Thursday, March 27, 2008
OK, so the TSLF result is in.....and it left your humble scribe scratching his head. Given the daily moans concerning the "worst banking crisis since the Depression" (has that phrase been trademarked yet?), one would have presumed that a facility that enabled banks to replace soiled MBS turds with shiny Treasuries would have generated quite a bit of interest.
In fact, the result was pretty damned tepid. Bid-to-cover was a paltry 1.15; by way of comparison, the bid-to-cover at today's 5 year Treasury auction, which most observers characterized as "mixed", was 1.98. The lowest bid-to-cover at any of the TAFs was 1.25, and the rest of them have been closer to 2, if not more.
So what gives? Are banks in dire straits and in need of money for nothing? (Sorry.) If so, why couldn't they be bothered to bid more aggressively in the TSLF? (Only 7 banks submitted bids.) And if they don't need the liquidity, then why the bloody hell is the Fed helping JPM buy Bear? And if (relatively speaking) no one was going to use this facility, why did its announcement prove to be such a fillip for risk assets?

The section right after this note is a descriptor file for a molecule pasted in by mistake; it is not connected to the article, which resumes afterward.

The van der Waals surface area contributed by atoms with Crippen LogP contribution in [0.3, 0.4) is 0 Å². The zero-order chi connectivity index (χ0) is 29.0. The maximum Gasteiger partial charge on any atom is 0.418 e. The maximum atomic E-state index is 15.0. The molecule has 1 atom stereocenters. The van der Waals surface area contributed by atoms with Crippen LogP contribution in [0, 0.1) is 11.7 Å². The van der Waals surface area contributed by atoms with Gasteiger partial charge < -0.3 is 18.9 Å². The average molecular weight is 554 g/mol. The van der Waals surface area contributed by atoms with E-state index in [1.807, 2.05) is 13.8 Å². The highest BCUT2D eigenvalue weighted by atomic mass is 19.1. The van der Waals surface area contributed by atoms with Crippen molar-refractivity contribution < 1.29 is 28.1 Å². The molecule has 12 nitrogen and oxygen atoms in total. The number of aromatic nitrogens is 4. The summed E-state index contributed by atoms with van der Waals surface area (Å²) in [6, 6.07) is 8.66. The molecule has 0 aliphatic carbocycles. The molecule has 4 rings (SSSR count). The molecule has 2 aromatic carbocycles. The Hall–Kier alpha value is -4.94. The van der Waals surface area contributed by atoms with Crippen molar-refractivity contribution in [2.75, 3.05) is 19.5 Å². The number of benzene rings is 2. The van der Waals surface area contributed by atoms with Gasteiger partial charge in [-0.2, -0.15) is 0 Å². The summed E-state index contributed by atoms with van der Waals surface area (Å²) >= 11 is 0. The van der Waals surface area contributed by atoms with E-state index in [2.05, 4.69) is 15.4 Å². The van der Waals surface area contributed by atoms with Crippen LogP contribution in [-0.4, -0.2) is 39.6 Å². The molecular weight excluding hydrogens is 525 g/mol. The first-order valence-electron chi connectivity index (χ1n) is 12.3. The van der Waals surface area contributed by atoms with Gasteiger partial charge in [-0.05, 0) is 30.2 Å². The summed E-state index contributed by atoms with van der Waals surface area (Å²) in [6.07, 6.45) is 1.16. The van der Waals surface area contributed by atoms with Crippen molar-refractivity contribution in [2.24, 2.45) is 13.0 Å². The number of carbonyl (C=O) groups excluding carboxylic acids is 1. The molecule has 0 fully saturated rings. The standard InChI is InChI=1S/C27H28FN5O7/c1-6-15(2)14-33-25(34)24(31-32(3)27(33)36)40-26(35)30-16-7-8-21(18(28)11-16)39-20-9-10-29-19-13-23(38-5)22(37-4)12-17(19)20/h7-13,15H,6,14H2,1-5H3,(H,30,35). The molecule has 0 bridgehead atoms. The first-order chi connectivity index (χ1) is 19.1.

Any fixed income geeks who are more familiar with the "plumbing" of these Fed facilities than Macro Man, please feel free to chime in and enlighten him as to what he's missing. 'Cause as things now stand, this TSFL mularkey is creating more questions than answers.